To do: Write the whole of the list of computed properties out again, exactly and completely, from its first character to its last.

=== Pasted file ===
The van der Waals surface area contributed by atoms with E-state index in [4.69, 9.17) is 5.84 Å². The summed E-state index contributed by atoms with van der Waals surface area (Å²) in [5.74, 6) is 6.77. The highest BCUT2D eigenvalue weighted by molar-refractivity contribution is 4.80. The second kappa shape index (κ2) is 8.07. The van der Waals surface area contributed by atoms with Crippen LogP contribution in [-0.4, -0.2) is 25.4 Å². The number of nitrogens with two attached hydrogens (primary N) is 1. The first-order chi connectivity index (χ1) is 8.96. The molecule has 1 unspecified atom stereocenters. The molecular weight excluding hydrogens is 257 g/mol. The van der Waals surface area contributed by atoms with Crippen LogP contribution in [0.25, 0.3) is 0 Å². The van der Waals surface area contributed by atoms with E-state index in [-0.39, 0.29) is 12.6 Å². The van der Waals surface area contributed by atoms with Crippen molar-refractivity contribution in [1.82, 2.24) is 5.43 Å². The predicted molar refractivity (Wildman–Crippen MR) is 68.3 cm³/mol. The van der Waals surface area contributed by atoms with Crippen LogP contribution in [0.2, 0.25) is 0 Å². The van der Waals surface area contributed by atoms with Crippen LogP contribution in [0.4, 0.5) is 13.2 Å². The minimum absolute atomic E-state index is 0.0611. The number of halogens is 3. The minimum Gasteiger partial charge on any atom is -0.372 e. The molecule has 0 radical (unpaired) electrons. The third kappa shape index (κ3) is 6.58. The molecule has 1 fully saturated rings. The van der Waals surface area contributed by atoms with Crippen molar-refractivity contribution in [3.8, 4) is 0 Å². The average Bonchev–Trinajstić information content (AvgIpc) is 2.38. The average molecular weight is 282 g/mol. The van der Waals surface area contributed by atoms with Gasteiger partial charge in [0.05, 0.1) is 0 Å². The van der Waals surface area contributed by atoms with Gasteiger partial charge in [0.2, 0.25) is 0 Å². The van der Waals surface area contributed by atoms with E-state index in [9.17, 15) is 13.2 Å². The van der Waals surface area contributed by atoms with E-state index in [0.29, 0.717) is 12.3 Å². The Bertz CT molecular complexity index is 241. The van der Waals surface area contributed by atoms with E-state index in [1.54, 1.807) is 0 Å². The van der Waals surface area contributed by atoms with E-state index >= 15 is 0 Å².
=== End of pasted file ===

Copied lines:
The van der Waals surface area contributed by atoms with E-state index in [4.69, 9.17) is 5.84 Å². The summed E-state index contributed by atoms with van der Waals surface area (Å²) in [5.74, 6) is 6.77. The highest BCUT2D eigenvalue weighted by molar-refractivity contribution is 4.80. The second kappa shape index (κ2) is 8.07. The van der Waals surface area contributed by atoms with Crippen LogP contribution in [-0.4, -0.2) is 25.4 Å². The number of nitrogens with two attached hydrogens (primary N) is 1. The first-order chi connectivity index (χ1) is 8.96. The molecule has 1 unspecified atom stereocenters. The molecular weight excluding hydrogens is 257 g/mol. The van der Waals surface area contributed by atoms with Crippen LogP contribution in [0.25, 0.3) is 0 Å². The van der Waals surface area contributed by atoms with E-state index in [-0.39, 0.29) is 12.6 Å². The van der Waals surface area contributed by atoms with Crippen molar-refractivity contribution in [1.82, 2.24) is 5.43 Å². The predicted molar refractivity (Wildman–Crippen MR) is 68.3 cm³/mol. The van der Waals surface area contributed by atoms with Crippen LogP contribution in [0.2, 0.25) is 0 Å². The van der Waals surface area contributed by atoms with Crippen LogP contribution in [0.4, 0.5) is 13.2 Å². The minimum absolute atomic E-state index is 0.0611. The number of halogens is 3. The minimum Gasteiger partial charge on any atom is -0.372 e. The molecule has 0 radical (unpaired) electrons. The third kappa shape index (κ3) is 6.58. The molecule has 1 fully saturated rings. The van der Waals surface area contributed by atoms with Crippen molar-refractivity contribution in [3.8, 4) is 0 Å². The average Bonchev–Trinajstić information content (AvgIpc) is 2.38. The average molecular weight is 282 g/mol. The van der Waals surface area contributed by atoms with Gasteiger partial charge in [0.05, 0.1) is 0 Å². The van der Waals surface area contributed by atoms with Gasteiger partial charge in [0.2, 0.25) is 0 Å². The van der Waals surface area contributed by atoms with E-state index in [9.17, 15) is 13.2 Å². The van der Waals surface area contributed by atoms with E-state index in [0.29, 0.717) is 12.3 Å². The Bertz CT molecular complexity index is 241. The van der Waals surface area contributed by atoms with E-state index in [1.54, 1.807) is 0 Å². The van der Waals surface area contributed by atoms with E-state index >= 15 is 0 Å².